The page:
Blog: “Assisted suicide accompaniment.”

I find it hard to understand what Monsignor Paglia, President Archbishop of the Pontifical Academy for Life, said last Tuesday, December 11, 2019

«The issue goes beyond the laws, and I do not want to give the rule to contradict that norm … I want to eliminate the ideology of these situations forever and for all. For me, that someone who commits suicide means a defeat of the whole society, but not of God. God never abandons anyone. Let’s avoid blocking ourselves in ideological debates: the most important thing is  ” accompaniment. »

In answering a question about whether a Catholic, even a Catholic priest, may be present at the death of someone from assisted suicide, Mons. Paglia told a small group of journalists that he would be willing to do so because “the Lord abandons nobody.” “I think that, from our perspective, nobody can be abandoned, even if we are against assisted suicide, because we don’t want to do the dirty work of death,” he said.

Read here http://www.infocatolica.com/?t=noticia&cod=36486

I am perplexed:

“I will protect [the sick] from harm and injustice. I will not give a deadly drug to anyone who requests it, nor will I suggest in this regard.” That required, he commanded, Hippocrates, more than two thousand five hundred years ago. It seems that Mons Paglia has forgotten or interpreted it ambiguously, and makes a suggestion, soft and subtle, to minimize assisted suicide. He would accompany, he says. It seems useful to eliminate the ideology, but we should know what it means. There is no accompaniment without truth, the truth of the person who cannot avoid the moral certainty of it. Assisted suicide is immoral. The accompaniment is not neutral, as if everything was worth the same. You can not consent to anything to approve something, such as “assisted suicide”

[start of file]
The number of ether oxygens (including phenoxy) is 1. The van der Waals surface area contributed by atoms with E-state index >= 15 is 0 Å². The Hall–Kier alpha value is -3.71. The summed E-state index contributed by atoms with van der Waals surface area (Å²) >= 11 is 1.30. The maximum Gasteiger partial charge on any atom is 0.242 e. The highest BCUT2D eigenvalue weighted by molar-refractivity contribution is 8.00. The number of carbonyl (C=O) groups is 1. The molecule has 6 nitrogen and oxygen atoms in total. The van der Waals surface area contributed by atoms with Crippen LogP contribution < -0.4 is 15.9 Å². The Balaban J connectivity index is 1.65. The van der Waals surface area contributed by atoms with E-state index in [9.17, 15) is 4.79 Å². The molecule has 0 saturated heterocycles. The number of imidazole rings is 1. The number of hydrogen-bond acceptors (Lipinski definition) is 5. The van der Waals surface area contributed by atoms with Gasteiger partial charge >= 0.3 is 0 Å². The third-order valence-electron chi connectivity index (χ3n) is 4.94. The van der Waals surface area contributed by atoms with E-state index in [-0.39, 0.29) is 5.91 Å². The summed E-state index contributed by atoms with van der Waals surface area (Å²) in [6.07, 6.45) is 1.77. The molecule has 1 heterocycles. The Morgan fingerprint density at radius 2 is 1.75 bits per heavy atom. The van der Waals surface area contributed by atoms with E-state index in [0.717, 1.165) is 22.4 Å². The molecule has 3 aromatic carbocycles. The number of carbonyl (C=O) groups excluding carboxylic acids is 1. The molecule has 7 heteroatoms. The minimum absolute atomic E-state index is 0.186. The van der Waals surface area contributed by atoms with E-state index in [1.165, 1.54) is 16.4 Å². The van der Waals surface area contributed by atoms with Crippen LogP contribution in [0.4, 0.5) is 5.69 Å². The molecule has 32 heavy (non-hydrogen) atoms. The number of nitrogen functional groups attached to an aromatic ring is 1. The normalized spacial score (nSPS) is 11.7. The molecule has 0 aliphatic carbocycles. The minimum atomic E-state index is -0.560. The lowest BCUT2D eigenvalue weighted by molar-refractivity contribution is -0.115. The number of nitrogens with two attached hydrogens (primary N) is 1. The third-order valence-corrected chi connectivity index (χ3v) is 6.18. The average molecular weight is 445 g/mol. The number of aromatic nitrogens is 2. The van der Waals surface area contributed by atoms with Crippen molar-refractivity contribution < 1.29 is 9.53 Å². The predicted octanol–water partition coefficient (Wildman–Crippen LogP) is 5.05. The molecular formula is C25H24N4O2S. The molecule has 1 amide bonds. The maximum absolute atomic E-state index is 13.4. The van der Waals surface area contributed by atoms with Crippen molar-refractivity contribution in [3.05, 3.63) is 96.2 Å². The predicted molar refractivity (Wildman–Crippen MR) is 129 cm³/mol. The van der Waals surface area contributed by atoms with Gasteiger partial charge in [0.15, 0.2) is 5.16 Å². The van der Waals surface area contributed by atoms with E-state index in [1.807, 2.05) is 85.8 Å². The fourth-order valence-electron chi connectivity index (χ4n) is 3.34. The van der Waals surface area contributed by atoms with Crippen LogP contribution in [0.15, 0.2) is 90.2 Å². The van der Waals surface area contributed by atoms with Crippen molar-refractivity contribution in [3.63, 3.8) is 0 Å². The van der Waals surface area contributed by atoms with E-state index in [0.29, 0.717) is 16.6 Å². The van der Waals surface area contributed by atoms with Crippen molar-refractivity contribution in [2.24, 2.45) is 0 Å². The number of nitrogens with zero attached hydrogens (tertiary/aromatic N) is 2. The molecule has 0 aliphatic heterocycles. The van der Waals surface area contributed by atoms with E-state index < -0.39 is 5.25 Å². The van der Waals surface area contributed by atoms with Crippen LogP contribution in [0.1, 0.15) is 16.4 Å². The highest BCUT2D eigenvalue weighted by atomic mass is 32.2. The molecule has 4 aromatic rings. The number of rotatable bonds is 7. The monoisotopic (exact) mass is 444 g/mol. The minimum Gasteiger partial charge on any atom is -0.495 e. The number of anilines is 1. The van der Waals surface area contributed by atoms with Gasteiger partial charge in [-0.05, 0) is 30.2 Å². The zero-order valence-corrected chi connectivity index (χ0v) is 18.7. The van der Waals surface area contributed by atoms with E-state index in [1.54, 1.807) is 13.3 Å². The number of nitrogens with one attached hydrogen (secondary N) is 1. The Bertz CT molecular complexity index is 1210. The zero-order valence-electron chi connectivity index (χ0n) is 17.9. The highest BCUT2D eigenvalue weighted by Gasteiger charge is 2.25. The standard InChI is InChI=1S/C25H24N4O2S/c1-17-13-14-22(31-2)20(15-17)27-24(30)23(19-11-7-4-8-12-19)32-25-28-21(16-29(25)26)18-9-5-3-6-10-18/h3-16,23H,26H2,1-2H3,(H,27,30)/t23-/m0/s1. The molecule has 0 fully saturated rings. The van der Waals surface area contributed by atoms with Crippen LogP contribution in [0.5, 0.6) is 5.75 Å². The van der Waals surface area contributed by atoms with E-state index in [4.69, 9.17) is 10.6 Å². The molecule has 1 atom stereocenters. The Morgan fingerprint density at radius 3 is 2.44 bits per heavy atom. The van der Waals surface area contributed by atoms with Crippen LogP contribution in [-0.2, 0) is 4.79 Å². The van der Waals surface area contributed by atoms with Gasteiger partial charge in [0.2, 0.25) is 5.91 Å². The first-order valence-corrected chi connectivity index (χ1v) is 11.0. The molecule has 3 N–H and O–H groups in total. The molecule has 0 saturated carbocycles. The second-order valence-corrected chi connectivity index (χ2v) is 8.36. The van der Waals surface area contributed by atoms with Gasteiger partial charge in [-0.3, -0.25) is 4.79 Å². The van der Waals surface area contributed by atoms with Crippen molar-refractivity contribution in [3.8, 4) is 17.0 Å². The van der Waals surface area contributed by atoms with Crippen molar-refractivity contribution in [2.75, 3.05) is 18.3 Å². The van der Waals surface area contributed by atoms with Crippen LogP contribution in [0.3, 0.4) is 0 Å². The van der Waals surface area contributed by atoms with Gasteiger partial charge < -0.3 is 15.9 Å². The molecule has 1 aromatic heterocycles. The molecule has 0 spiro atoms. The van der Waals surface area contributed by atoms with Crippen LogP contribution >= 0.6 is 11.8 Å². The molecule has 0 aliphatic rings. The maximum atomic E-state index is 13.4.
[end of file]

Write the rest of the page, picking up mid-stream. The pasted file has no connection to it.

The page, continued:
The unfortunate thing about this is that those subtle “directives” are penetrating more and more into current consciousness, that of a world more inclined to emotional reactions without seeing the implications that the words of a prelate have for the even more significant expansion of the culture of death.

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